I ask if she considers her own music to be a form of folk music? “I find it hard to call my music folk music, I can say it’s folk-inspired but it’s not for me, it’s not traditional music, it’s not old songs where we don’t know who wrote them”. So if it’s not folk music, what is it? “I feel like it’s very pompous to say it doesn’t fit into any genre, and it probably does…it’s hard to come up with words that are unique about anything“. If the words to describe it aren’t unique then the music definitely is, a blend of musical flavours, fitting into the singer-songwriter canon certainly, but not tied to any one sound or musical culture, “each project is unique in its own way and then every project is also the same as what has been before”. Naima is quick to credit her regular collaborator Joel Burton for his role in bringing the songs to life, “he brought a few more jazz elements into it, a bit Brazilian inspired, the record kind of borrows from a few different pots”. I wonder if she considers it important for music to push beyond what came before, “it’s constantly changing…each person puts their own unique slant on something that’s been done before, and that’s okay. I think it’s kind of weird that we, as musicians, want to be so kind of divisive all the time, it’s fine to just be one drop in a massive ocean”.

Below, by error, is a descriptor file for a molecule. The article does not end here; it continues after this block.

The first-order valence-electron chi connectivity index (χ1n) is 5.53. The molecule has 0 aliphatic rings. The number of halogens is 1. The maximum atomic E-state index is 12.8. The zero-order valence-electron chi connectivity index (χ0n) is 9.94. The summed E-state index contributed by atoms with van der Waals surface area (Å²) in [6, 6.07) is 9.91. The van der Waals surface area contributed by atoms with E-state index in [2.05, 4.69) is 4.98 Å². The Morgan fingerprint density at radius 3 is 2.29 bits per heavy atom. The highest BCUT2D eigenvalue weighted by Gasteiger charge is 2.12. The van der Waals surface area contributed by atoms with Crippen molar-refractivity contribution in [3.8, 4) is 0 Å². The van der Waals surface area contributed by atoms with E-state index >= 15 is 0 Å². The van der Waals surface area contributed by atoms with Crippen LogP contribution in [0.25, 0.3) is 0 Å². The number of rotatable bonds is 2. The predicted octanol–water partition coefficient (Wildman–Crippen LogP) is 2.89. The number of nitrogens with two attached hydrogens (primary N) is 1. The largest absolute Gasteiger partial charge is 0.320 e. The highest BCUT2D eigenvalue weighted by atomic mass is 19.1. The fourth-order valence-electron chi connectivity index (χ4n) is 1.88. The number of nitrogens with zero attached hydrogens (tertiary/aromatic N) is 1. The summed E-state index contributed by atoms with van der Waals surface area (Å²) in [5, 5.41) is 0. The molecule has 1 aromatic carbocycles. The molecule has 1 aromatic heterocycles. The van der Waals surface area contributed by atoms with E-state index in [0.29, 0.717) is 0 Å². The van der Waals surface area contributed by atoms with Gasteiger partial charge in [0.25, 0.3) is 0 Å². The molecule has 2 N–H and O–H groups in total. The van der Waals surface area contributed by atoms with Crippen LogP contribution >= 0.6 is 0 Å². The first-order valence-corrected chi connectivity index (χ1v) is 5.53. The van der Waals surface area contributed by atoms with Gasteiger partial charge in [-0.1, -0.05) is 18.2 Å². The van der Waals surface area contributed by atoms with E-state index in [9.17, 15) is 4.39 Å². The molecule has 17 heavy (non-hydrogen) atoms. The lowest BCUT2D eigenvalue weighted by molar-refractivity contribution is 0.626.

For a debut album, recorded without a record deal in place, Giant Palm is remarkably ambitious, at times incorporating as many as thirty musicians, a result at least in part due to the album being recorded while touring was not possible, “if we tried to do that now it would be impossible. It’s amazing it just happened because it’s so difficult to get people together”. The ambition of the recording does have an effect on Naima’s plans to tour it though, it sadly isn’t realistic to take the whole band on tour, “the full band is seven of us…unfortunately because of financial restraints we can only really take five people out, and then it’s just me on my own sometimes”. I wonder if it’s difficult having to shift from a solo show to a fuller band, “if I’m playing on my own it’s kind of its own thing…I find it more sad to say we can’t have everyone on this one, I really don’t like having to say that to people, but my van only fits five people”. When we speak Naima is just off the back of a huge solo tour with Rodrigo Amarante, she recalls the first night which saw her take to the stage of the 1300 capacity Casa Del Musica in Porto, “it was the first show on the whole tour and at the same time the biggest venue and there was not a part of me that was happy about that…I was so nervous, that after the soundcheck I started crying, and then after the gig, I was just ecstatic, like fuck, I did it! It was good that being the first show, and getting thrown into the deep end, it helped me get over it”. She actually puts playing solo down to improving her performance skills, “it was good, for me…I’ve actually got to impress just with a guitar and singing, it forced me to get better at singing in front of people, where before it’s always been kind of a sensitive point. I’m a bit shy, it’s scary for me to be in front of people”.